Today Apple announced its new initiatives in education, claiming they will spark a revolution in education. Lets look at the details to see if Apple’s claims hold up to scrutiny:
$15 per textbook is quite a discount from the average $75 being charged for printed textbooks. So how did Apple get the publishers to agree to such a low price?
In the past, electronic textbooks have been sold at the same or even higher price than the printed copy. But it turns out that there is a lot of reuse of printed textbooks. They are often resold, lent, given away or otherwise reused over a number or years by several students. Many schools have established a second-hand textbook store to help students minimize their textbook expenses. So the publishers were actually only selling around one textbook per 5 students. With the new $15 iBook price, the student will be unable to lend or resell the textbook, increasing sales dramatically and also eliminating manufacturing and distribution costs. So $15 isn’t such a huge discount after all.
Competition, or lack thereof.
Textbooks created with the iBooks Author application may not be sold through any channel except the Apple iTunes/iBooks store. So Android tablets and Windows netbooks are prohibited markets for textbooks created with iBooks Author. From the iBooks Author EULA:
If you charge a fee for any book or other work you generate using this software (a “Work”), you may only sell or distribute such Work through Apple (e.g., through the iBookstore) and such distribution will be subject to a separate agreement with Apple.
Any textbook publisher wishing to sell in multiple markets will now need to author textbooks in at least 3 different ways: traditional printed versions, the new iBooks version, and a cross-platform electronic version for other devices.
Tied to the iPad
Curiously, Apple’s initiative supports only the iPad. Not the iPhone, iPod, iMac or Macbook Pro. Although the iPad is a great device for consuming content, it is not so great for producing content. I can’t see many students producing long essays on the iPad, and printing from the iPad is much more clumsy than from a computer. Multiple-choice tests may be all the creative work that the student will be able to readily achieve on the iPad, severely restricting the scope of possible assignments. I was not able to find any mechanism for test results to be communicated back to the teacher.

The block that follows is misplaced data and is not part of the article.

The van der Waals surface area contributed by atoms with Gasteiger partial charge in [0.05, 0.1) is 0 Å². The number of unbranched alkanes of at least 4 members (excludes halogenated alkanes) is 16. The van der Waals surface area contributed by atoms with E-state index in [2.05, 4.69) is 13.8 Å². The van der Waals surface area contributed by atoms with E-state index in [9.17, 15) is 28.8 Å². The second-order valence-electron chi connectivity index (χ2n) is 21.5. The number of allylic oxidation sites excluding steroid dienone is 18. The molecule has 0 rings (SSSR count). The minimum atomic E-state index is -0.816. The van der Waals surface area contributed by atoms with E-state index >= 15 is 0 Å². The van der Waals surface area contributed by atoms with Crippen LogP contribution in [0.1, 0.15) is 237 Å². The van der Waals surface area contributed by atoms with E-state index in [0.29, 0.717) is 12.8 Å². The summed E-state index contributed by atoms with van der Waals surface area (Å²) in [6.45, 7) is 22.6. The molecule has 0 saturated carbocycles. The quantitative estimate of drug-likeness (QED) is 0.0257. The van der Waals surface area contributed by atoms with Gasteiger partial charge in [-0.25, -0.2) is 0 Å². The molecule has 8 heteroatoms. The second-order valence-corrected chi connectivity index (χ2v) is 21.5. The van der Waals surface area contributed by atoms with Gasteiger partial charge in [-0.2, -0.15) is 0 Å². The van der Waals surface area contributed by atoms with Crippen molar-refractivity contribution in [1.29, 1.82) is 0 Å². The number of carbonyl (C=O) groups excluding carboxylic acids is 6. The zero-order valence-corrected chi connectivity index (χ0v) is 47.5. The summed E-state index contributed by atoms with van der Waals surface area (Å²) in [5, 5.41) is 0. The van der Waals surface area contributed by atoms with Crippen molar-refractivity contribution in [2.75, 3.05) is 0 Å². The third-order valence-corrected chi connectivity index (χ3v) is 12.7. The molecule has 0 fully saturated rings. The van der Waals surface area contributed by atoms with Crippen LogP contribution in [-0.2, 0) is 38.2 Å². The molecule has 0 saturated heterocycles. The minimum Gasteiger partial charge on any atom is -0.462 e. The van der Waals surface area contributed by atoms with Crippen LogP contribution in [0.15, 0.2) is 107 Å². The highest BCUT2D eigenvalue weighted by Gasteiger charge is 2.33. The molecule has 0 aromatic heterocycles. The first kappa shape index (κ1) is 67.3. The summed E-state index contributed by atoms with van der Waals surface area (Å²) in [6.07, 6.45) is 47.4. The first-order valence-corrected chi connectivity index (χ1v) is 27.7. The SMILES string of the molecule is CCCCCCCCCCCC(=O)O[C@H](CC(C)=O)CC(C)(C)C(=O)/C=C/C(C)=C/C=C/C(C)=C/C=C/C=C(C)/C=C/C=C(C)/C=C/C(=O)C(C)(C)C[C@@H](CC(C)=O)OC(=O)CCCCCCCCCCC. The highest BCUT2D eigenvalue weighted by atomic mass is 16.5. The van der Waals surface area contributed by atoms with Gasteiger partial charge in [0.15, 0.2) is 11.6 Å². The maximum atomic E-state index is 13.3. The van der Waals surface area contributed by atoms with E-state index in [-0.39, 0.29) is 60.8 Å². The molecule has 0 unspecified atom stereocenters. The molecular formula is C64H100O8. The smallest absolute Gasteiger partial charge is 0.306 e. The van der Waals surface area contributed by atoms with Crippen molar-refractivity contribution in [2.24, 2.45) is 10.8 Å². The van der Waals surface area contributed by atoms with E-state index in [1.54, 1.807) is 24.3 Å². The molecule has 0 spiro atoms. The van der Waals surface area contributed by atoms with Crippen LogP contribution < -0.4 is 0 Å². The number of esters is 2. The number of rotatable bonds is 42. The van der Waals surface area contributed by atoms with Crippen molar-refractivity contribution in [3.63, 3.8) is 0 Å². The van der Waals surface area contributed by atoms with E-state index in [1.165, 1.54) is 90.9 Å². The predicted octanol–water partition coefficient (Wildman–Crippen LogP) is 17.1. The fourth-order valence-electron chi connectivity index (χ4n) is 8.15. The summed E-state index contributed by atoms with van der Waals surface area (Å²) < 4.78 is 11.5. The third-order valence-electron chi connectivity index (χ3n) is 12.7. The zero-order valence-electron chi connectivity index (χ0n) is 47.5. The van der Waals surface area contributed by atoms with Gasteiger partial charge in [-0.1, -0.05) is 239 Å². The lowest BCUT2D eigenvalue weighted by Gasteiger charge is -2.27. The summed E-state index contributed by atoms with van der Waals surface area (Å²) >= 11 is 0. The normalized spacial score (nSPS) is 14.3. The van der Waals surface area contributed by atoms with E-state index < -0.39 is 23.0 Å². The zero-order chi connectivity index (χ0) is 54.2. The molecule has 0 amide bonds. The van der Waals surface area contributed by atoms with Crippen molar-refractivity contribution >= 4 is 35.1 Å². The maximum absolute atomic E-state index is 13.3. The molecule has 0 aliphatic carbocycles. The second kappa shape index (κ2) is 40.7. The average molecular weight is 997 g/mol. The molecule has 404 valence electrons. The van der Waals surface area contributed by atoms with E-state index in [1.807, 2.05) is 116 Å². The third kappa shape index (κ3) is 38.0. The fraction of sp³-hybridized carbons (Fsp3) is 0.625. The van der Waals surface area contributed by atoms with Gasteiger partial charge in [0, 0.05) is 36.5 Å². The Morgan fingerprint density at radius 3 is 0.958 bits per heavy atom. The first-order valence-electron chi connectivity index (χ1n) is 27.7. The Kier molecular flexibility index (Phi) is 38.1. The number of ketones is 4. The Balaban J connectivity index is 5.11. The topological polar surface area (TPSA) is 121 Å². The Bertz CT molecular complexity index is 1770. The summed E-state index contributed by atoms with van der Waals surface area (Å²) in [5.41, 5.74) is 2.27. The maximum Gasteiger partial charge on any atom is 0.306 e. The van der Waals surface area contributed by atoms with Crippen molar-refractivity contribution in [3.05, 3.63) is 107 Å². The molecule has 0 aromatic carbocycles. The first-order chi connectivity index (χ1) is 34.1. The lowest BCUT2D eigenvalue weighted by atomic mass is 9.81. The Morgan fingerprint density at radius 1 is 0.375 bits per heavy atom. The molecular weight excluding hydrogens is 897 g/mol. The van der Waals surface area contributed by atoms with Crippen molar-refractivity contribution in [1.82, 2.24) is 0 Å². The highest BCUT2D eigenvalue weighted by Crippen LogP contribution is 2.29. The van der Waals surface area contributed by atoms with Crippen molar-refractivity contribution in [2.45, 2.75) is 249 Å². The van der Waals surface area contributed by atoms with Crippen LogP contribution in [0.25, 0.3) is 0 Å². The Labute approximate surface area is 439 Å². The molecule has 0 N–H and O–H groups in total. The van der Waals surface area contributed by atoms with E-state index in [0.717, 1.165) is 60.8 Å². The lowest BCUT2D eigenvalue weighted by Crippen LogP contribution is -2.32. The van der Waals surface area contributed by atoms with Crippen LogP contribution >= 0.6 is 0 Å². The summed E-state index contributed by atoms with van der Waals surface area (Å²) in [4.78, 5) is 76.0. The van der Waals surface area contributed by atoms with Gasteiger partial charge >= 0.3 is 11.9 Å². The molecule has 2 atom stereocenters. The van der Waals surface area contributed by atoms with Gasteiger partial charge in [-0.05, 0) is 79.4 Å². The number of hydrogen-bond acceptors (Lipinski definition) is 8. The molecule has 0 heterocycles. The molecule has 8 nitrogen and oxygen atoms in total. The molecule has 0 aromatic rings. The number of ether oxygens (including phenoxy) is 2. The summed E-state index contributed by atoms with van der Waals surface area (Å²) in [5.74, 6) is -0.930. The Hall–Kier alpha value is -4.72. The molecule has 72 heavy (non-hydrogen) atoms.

In Australia, Windows 7 netbooks are provided to every public high-school student in grades 9 to 12. So even though such machines are capable to reading ePub files and using iTunes, textbook publishers may not sell iBooks Author produced files to those students.
Although Apple has stated that the maximum file size is 2GB, many of the initial launch offerings were around 3GB. And many of the samples were around 1GB for just a couple of chapters. At these sizes, the entry-level 16GB iPad will only be able to hold a few textbooks.
What is missing
- Collaboration – student to student, and student to teacher communication.
- Exercises and testing – a vital part of the learning process.
- Reuse and sharing – such as copy and paste into projects, assignments and essays.
- Cross-platform – only iPad is supported.
Apple introduced a new iBook format for the iPad, allowing the creation of more interactive textbooks featuring videos, audio, animations and other “multimedia”. The iBook remains, however, largely a content delivery platform, lacking any more than rudimentary support of content creation by students (such as essays, assignments and projects), assessment (eg testing and graded delivery) and collaboration (between students and from student to teacher). The new iBook thus moves from a purely passive replica of a printed textbook in the direction of a touch-screen kiosk, but fails to provide a complete online-classroom.
By eliminating the possibility of trading second-hand textbooks, Apple has negotiated a less outrageous cost for the new textbooks at a maximum of US$15 per high-school textbook. But such text books are only available for the iPad, excluding other tablets, netbooks and laptops commonly used by students.
It is not a revolution like the new undergraduate courses at Stanford such as Machine Learning, but it is still a significant move for one aspect (textbook publishing) of education for K-12.